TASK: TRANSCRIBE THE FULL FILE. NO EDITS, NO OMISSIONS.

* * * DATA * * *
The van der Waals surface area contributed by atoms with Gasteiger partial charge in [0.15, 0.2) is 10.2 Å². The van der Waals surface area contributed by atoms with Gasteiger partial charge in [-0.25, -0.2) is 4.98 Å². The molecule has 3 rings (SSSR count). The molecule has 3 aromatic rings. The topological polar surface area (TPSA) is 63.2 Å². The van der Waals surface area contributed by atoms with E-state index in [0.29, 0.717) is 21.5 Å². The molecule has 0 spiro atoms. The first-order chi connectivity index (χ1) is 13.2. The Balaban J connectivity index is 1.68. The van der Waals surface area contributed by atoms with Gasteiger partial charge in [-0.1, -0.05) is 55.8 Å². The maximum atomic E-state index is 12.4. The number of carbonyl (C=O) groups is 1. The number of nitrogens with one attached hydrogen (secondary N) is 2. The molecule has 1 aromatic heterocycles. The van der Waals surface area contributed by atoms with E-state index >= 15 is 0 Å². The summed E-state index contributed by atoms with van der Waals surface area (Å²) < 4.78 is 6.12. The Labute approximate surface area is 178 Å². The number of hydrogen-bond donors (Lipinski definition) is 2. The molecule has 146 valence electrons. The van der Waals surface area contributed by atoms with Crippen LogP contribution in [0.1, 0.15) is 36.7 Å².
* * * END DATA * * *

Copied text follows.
The van der Waals surface area contributed by atoms with Gasteiger partial charge in [0.15, 0.2) is 10.2 Å². The van der Waals surface area contributed by atoms with Gasteiger partial charge in [-0.25, -0.2) is 4.98 Å². The molecule has 3 rings (SSSR count). The molecule has 3 aromatic rings. The topological polar surface area (TPSA) is 63.2 Å². The van der Waals surface area contributed by atoms with E-state index in [0.29, 0.717) is 21.5 Å². The molecule has 0 spiro atoms. The first-order chi connectivity index (χ1) is 13.2. The Balaban J connectivity index is 1.68. The van der Waals surface area contributed by atoms with Gasteiger partial charge in [-0.1, -0.05) is 55.8 Å². The maximum atomic E-state index is 12.4. The number of carbonyl (C=O) groups is 1. The number of nitrogens with one attached hydrogen (secondary N) is 2. The molecule has 1 aromatic heterocycles. The van der Waals surface area contributed by atoms with E-state index >= 15 is 0 Å². The summed E-state index contributed by atoms with van der Waals surface area (Å²) < 4.78 is 6.12. The Labute approximate surface area is 178 Å². The number of hydrogen-bond donors (Lipinski definition) is 2. The molecule has 146 valence electrons. The van der Waals surface area contributed by atoms with Crippen LogP contribution in [0.1, 0.15) is 36.7 Å².